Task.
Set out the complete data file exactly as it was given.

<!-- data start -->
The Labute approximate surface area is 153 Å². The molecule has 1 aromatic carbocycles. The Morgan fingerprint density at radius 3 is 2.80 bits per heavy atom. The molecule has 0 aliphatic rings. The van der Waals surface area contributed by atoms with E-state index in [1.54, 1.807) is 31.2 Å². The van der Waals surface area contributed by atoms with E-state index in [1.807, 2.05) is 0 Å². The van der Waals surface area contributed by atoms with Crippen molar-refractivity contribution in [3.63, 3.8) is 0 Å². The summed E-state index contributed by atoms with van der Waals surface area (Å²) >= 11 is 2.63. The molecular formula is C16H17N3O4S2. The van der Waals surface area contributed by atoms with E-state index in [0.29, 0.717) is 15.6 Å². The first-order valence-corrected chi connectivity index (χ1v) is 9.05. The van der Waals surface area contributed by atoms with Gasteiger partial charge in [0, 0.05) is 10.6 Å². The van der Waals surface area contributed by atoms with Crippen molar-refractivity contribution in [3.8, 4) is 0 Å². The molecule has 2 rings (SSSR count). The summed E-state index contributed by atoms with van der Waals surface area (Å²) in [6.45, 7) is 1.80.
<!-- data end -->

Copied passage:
The Labute approximate surface area is 153 Å². The molecule has 1 aromatic carbocycles. The Morgan fingerprint density at radius 3 is 2.80 bits per heavy atom. The molecule has 0 aliphatic rings. The van der Waals surface area contributed by atoms with E-state index in [1.54, 1.807) is 31.2 Å². The van der Waals surface area contributed by atoms with E-state index in [1.807, 2.05) is 0 Å². The van der Waals surface area contributed by atoms with Crippen molar-refractivity contribution in [3.63, 3.8) is 0 Å². The summed E-state index contributed by atoms with van der Waals surface area (Å²) >= 11 is 2.63. The molecular formula is C16H17N3O4S2. The van der Waals surface area contributed by atoms with E-state index in [0.29, 0.717) is 15.6 Å². The first-order valence-corrected chi connectivity index (χ1v) is 9.05. The van der Waals surface area contributed by atoms with Gasteiger partial charge in [0, 0.05) is 10.6 Å². The van der Waals surface area contributed by atoms with Crippen molar-refractivity contribution in [3.8, 4) is 0 Å². The molecule has 2 rings (SSSR count). The summed E-state index contributed by atoms with van der Waals surface area (Å²) in [6.45, 7) is 1.80.